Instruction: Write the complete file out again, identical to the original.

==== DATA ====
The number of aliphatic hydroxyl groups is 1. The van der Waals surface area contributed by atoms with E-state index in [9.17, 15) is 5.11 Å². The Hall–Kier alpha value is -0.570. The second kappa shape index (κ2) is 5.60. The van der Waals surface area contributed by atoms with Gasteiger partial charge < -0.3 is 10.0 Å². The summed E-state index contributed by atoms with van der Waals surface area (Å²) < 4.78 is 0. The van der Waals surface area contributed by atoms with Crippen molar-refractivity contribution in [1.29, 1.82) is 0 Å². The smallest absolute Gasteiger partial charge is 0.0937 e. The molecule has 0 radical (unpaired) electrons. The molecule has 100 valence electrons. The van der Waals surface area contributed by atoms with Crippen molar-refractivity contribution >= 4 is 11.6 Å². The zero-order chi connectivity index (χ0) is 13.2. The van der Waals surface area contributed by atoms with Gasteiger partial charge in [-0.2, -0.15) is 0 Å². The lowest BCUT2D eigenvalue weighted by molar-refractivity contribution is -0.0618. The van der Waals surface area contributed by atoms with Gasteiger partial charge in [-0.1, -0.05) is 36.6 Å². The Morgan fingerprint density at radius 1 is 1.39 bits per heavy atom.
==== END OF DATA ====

The number of aliphatic hydroxyl groups is 1. The van der Waals surface area contributed by atoms with E-state index in [9.17, 15) is 5.11 Å². The Hall–Kier alpha value is -0.570. The second kappa shape index (κ2) is 5.60. The van der Waals surface area contributed by atoms with Gasteiger partial charge < -0.3 is 10.0 Å². The summed E-state index contributed by atoms with van der Waals surface area (Å²) < 4.78 is 0. The van der Waals surface area contributed by atoms with Crippen molar-refractivity contribution in [1.29, 1.82) is 0 Å². The smallest absolute Gasteiger partial charge is 0.0937 e. The molecule has 0 radical (unpaired) electrons. The molecule has 100 valence electrons. The van der Waals surface area contributed by atoms with Crippen molar-refractivity contribution >= 4 is 11.6 Å². The zero-order chi connectivity index (χ0) is 13.2. The van der Waals surface area contributed by atoms with Gasteiger partial charge in [-0.2, -0.15) is 0 Å². The lowest BCUT2D eigenvalue weighted by molar-refractivity contribution is -0.0618. The van der Waals surface area contributed by atoms with Gasteiger partial charge in [-0.1, -0.05) is 36.6 Å². The Morgan fingerprint density at radius 1 is 1.39 bits per heavy atom.